Planning for a job change – top tips

As the jobs market regains buoyancy, will this season bring a new role for you? Here are some strategies and skills to help you during a potential career transition, as well as maintaining motivation throughout your job search.

Assess your goals

View this as an opportunity to assess what you want out of work and your life, including perks like flexible scheduling or remote work. Rather than immediately falling into a job search, evaluate your last or current job: What aspects did you like or dislike? Is it time to make a change? Where do you want to go next? Is entrepreneurship an option? Create a life map of where you would like to be in three to five years. Feeling like you have more control over the situation will reduce stress during your search.

Related post: How happy are you at work?

Manage your time

Searching for a job is more than a full-time job. Sometimes it feels like you can’t keep up, and other times it feels like all you do is wait. It can help with peace of mind to set aside times to actively search, to write follow-ups, and even to wait guilt-free. Don’t let the job search take up your entire life.

Cultivate a support system

When you’re expanding your network, think beyond simply recruiters, managers or those who could help you find a role in a company. Networking also means joining with others who can help with the load of job-seeking. This may mean finding Facebook groups, LinkedIn groups or creating your own regular Zoom check-ins with friends, family or others who can help both with their own experiences and tips, but especially with mental and emotional support.

Set incremental goals

A new role or career may be your ultimate goal, and achieving that end can sometimes feel overwhelming. To help you get there, set incremental and smaller steps to achieve.

You could also pick up freelance work, consulting, contract jobs or even volunteer positions. This part-time or temporary work can help pay bills or bolster your CV while you’re searching for a permanent job. Don’t overlook these opportunities while continuing to pursue full-time work.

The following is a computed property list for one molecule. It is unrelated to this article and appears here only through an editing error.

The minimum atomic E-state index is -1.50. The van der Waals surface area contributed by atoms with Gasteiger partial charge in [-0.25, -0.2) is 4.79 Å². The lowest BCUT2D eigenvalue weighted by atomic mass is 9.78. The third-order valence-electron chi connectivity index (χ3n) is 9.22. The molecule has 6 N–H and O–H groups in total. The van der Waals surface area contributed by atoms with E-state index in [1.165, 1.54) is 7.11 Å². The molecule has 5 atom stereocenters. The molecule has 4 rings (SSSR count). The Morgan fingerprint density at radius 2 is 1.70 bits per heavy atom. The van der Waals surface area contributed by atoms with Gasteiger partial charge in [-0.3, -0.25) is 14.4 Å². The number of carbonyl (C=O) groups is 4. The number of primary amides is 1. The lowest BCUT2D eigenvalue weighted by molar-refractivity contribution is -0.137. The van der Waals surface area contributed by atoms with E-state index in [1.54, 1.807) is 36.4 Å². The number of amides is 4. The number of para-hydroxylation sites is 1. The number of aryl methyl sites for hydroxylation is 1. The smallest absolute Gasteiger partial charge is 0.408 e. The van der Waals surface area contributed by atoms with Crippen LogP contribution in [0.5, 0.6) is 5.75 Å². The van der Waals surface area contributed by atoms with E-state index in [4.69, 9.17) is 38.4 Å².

Work on professional development

The big picture is important, too. Beyond applying for jobs and writing cover letters, make sure to focus on your own personal progress and goals. Take time for professional development by watching videos, listening to podcasts, or reading news articles and books. Or even better, contribute to others by volunteering for a local charity. In addition to being a feel-good opportunity and a worthwhile investment into your community, volunteering can provide opportunities to develop professional skills and to network with other local professionals. Not only that, but it will look great on your CV and give you an opportunity to talk about what you’ve learned in interviews.

Related post: Why learnability is increasingly important in the job search process

Set boundaries to fight burnout

Finally, remember to take time for balance and self-care while searching for jobs. Take a lunch break in your day, walk around your neighbourhood and get the recommended 7-9 hours of sleep to help make sure you’re at the top of your game. You need downtime to help maintain your mental health, and the job search will still be there when you return, more rested, motivated and focused to keep moving forward.

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